When Apple created the iPhone, I don't think it expected to create an entire industry worth billions of dollars that had nothing to do with its phone hardware.
No, it took an entire year for the App Store to launch after the original iPhone. And in the six years since, Apple has paid out some $25 billion to its developer partners, with $10 billion of that just in 2014.
According to a press release, Apple saw App Store billings rise 50% from 2013 to 2014. Following a Christmas where iTunes and App Store Gift Cards rivaled Starbucks — which sold nearly 46 million gift cards over the holidays — as the gift card of choice, Apple broke some of its own records.
New Year's Day 2015 was the App Store's best day ever, with customers spending close to half a billion dollars on apps and in-app purchases alone. The trend continued, because the first week of January was the best week ever for the App Store.
This is pretty nice for Apple. The company takes 30% from every app sold and all in-app purchases, with 70% going to the developer. Apple's cut ostensibly covers servers, the cost of developing iOS API's, WWDC, and more. But in 2014, Apple cleared some $4 billion in App Store revenue. That's nothing to sneeze at, and the division is surely profitable, if not quite at the margin of the iPhone itself.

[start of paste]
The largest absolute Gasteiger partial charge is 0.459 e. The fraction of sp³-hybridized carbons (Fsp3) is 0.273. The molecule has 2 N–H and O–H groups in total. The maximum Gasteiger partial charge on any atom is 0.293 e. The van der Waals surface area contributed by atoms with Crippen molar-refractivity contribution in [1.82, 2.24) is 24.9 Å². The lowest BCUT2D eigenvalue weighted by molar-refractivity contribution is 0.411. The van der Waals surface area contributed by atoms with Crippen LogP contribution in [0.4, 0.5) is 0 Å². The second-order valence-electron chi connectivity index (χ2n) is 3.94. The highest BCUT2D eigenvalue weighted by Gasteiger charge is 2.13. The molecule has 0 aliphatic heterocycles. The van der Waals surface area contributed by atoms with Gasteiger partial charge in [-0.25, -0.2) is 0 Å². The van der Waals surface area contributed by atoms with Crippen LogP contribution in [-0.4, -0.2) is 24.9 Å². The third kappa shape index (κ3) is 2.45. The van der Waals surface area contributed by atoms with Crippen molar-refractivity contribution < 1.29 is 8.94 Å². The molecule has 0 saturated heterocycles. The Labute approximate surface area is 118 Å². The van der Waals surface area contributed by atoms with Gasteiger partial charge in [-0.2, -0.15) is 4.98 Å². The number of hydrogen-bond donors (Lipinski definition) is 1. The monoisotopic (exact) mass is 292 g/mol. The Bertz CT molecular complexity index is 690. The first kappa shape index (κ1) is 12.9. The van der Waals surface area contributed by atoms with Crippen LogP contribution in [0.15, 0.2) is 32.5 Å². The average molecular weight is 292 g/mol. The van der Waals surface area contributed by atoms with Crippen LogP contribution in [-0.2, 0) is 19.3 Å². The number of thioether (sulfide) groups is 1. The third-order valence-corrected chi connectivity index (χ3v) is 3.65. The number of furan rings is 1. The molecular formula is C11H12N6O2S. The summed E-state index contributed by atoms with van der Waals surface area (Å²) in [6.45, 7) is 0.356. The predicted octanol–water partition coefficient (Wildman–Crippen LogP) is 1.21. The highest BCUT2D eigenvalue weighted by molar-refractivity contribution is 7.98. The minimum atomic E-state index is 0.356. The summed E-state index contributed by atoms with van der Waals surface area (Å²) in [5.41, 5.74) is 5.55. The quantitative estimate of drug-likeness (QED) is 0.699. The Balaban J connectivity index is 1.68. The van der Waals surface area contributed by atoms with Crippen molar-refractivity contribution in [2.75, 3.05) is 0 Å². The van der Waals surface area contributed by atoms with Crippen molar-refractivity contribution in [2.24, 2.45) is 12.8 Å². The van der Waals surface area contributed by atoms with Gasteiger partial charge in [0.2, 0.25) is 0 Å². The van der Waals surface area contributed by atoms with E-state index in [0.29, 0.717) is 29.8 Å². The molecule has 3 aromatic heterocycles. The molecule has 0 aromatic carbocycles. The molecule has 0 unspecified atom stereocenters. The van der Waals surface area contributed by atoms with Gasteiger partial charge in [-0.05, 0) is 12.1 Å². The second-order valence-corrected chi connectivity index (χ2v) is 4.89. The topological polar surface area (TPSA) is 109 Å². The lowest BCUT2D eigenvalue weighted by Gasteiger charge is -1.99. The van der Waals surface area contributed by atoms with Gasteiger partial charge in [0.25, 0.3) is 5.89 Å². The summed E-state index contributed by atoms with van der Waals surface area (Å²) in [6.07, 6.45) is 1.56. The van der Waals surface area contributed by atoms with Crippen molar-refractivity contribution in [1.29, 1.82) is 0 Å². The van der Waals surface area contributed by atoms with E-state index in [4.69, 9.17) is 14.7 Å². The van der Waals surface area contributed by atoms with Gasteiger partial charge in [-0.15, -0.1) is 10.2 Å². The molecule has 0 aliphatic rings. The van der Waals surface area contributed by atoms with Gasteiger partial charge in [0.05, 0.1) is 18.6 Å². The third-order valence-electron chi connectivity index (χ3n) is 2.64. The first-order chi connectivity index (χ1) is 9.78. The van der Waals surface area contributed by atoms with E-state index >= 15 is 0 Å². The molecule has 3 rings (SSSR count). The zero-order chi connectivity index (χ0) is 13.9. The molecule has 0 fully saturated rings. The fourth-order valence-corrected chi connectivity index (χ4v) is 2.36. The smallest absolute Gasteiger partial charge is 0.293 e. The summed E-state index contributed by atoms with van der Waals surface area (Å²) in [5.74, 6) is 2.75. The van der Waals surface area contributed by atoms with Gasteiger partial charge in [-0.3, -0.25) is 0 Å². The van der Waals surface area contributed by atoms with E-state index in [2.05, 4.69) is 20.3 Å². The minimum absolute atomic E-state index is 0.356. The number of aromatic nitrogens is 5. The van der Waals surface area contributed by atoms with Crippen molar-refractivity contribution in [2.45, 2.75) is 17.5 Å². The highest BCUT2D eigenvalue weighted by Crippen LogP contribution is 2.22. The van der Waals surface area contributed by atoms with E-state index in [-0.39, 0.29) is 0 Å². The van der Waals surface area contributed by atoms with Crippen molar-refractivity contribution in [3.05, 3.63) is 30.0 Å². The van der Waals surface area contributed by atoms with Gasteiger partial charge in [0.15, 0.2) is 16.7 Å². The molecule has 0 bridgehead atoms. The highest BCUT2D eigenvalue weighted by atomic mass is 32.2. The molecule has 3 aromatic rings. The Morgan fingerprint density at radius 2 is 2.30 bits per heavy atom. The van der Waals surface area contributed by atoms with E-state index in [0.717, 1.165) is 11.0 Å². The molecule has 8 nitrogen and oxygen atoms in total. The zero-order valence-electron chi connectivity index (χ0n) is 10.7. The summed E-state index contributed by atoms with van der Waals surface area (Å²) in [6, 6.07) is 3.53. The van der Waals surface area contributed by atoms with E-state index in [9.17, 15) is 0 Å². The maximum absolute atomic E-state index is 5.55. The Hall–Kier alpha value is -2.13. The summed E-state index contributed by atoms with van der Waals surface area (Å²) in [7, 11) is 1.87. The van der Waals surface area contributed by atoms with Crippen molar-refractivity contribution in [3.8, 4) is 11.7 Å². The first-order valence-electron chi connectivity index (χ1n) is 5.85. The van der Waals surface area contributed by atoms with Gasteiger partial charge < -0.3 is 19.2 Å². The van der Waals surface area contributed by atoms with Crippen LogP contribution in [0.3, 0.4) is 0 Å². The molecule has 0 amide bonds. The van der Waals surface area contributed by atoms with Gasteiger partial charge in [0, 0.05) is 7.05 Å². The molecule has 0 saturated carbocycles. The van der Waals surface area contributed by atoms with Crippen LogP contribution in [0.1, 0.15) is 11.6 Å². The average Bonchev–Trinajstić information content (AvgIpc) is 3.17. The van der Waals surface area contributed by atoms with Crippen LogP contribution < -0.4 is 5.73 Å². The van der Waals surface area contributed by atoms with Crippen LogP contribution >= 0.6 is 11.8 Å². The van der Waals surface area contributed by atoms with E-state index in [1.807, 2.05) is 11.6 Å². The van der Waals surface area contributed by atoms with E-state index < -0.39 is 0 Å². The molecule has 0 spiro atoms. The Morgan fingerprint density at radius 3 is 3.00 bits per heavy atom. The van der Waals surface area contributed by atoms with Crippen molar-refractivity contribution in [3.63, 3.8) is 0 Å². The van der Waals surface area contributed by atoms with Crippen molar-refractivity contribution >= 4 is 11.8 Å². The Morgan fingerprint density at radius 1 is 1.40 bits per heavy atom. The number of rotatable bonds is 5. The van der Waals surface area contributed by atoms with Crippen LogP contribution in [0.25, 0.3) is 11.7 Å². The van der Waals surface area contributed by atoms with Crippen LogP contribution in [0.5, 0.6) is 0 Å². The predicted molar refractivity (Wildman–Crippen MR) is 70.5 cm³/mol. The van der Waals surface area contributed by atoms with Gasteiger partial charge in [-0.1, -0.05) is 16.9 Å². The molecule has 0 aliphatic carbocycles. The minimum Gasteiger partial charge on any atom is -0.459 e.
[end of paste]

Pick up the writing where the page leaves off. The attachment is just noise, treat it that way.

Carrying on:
There are more than 1.4 million iOS apps on the App Store, with half of those made for the iPad. Apple claims the iOS ecosystem, as a whole, has "helped create 627,000 jobs in the US alone." It's a truly impressive number, and one that's sure to rise as more and customers buy iPhones and spend money on the App Store.
In fiscal 2014, the iTunes Store (which includes Apple's digital music, movie, and app stores) generated more than $18 billion in total revenue. While Apple came in at number five on the Fortune 500 for 2014, the iTunes Store alone would rank 159th, just ahead of cereal giant General Mills and Southwest Airlines in revenue.
Though the vast majority of Apple's revenue comes from the iPhone, at 56% of total dollar revenue — the next largest category is the Mac at a mere 16% — those other divisions are still larger than all but the biggest 100 or 200 companies on the Fortune 500.
Apple is just that big. However, if the first week in January is any indication, Tim Cook and company are just getting started.
Did you give or get an iTunes or App Store gift card for the holidays? Let us know in the comments below.
Jordan Golson is an Apple Columnist for TechRepublic. He also writes about technology and automobiles for WIRED and MacRumors. He has worked for Apple Retail twice and has been writing about technology since 2007.